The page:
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I am reading an article in the Economist.

It is discussing the China's unbalanced economy especially the lower household consumption proportion in GDP than the global average. The writer thinks the poor social safety net in China plays a part in curbing the household consumption.

Then follows the below sentence.

As low-income earners have a higher propensity to spend, the lack of support weighs on consumption more generally.

I don't quite understand why low-income earners have a higher tendency to consume.

I can't find any other supporting details in the article as if the writer takes it as a common sense.

Anybody could help to shed some light on it?

Thanks.

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    $\begingroup$ I recently watched Why It's More Expensive To Be Poor on Youtube. It's not a full answer to your question, and highly US-centric, but it may offer some insights. $\endgroup$ – marcelm Sep 23 at 9:07
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    $\begingroup$ It could be something psychological: Compensating the feeling of being poor by consuming. Perhaps that is common sense/belief in writers background. Also, judging from some of my acquaintances, perhaps not too far fetched. $\endgroup$ – Martin Sep 23 at 15:28
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    $\begingroup$ Just as an example: here in the U.S., a standard Costco membership (a membership-based store chain) costs \$60, while an Executive membership costs \$120. The Executive membership has a 2% rewards program, which means you get 2% of whatever you spent that year back as a gift certificate that year. So those who can afford to spend \$6,000+ per year there (\$116+ per week), they get their membership for essentially free, whereas those who can't have to spend at least \$60 per year in membership fees. $\endgroup$ – gparyani Sep 23 at 17:45
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    $\begingroup$ @gparyani Add to that the additional 2% you can get back using the Costco credit card, which of course you have to be reasonably well to do to qualify for... $\endgroup$ – Joe Sep 23 at 22:42
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    $\begingroup$ The premise is manifestly untrue if it relates to absolute spending. It only makes sense if it relates to spending relative to the size of a household's income, i.e. poor households spend a higher percentage of their income than rich households do. The answer is trivial: If you have to scrape pennies together to feed yourself, there remains nothing to be saved. $\endgroup$ – henning -- reinstate Monica Sep 24 at 11:44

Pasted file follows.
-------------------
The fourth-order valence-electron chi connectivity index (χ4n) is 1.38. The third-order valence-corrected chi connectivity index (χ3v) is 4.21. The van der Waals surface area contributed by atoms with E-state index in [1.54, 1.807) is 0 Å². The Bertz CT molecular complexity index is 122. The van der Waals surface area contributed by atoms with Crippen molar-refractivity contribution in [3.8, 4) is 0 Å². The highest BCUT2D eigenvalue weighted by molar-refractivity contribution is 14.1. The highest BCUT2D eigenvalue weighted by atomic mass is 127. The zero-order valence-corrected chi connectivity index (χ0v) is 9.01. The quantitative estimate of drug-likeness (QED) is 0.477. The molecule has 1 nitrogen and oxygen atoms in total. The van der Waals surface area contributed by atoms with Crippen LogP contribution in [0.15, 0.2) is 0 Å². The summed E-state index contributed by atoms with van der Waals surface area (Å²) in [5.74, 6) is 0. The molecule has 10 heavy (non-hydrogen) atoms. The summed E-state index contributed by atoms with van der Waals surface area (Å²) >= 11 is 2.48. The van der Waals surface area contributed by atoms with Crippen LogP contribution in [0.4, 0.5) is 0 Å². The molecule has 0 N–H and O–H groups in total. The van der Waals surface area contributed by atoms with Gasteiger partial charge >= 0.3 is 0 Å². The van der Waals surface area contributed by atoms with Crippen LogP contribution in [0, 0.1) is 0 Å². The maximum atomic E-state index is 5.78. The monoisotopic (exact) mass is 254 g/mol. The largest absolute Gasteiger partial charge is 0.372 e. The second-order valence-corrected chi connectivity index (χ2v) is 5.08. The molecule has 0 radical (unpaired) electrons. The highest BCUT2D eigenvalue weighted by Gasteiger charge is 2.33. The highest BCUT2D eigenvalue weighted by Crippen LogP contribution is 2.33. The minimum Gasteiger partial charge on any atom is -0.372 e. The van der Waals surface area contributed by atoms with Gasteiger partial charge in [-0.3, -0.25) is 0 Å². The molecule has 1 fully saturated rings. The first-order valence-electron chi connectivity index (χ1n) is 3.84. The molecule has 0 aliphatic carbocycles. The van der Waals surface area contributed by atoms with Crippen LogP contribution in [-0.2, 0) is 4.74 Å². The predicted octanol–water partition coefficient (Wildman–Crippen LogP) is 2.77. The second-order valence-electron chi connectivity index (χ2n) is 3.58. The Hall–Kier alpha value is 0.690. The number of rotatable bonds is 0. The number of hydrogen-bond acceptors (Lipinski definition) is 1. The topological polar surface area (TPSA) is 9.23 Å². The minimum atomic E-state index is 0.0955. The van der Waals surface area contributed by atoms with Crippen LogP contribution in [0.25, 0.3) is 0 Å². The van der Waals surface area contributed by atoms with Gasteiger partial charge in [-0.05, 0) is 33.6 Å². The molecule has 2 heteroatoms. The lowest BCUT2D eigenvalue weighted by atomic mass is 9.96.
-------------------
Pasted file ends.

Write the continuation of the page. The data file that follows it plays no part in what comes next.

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Marginal propensity to consume is the proportion of an aggregate raise in pay that a consumer spends on the consumption of goods and services, as opposed to saving it. If someone gets extra income $\\\$1000$ and consumes $\\\$750$ of this additional income their marginal propensity to consume is 0.75.

The marginal propensity to consume is higher for poor people since they have to devote higher share of an income to necessities. Suppose that person needs to spend at least $\\\$500$ a month for their living expenses. Now in such situation if a poor person would get a $\\\$500$ of income per month (relative to situation when the person would have nothing) they will have marginal propensity to consume 1 whether such person likes it or not as all additional income they get will be spend on these necessities. Person whose income would increase $\\\$1000$ (again relative to 0) will have to have at least marginal propensity to consume 0.5 and person with income increase of $\\\$10000$ (again relative to 0) at least marginal propensity 0.05. Of course, the richer people wont consume only necessities but the point is that as peoples incomes decrease the necessities become higher share of their budget.

At the same time as people get richer they spend a smaller proportion of their income as they already enjoy a high standard of living and thus are able to devote more of their income to savings. You can read more about this in Blanchard et al Macroeconomics: a European perspective or any other macroeconomic textbook.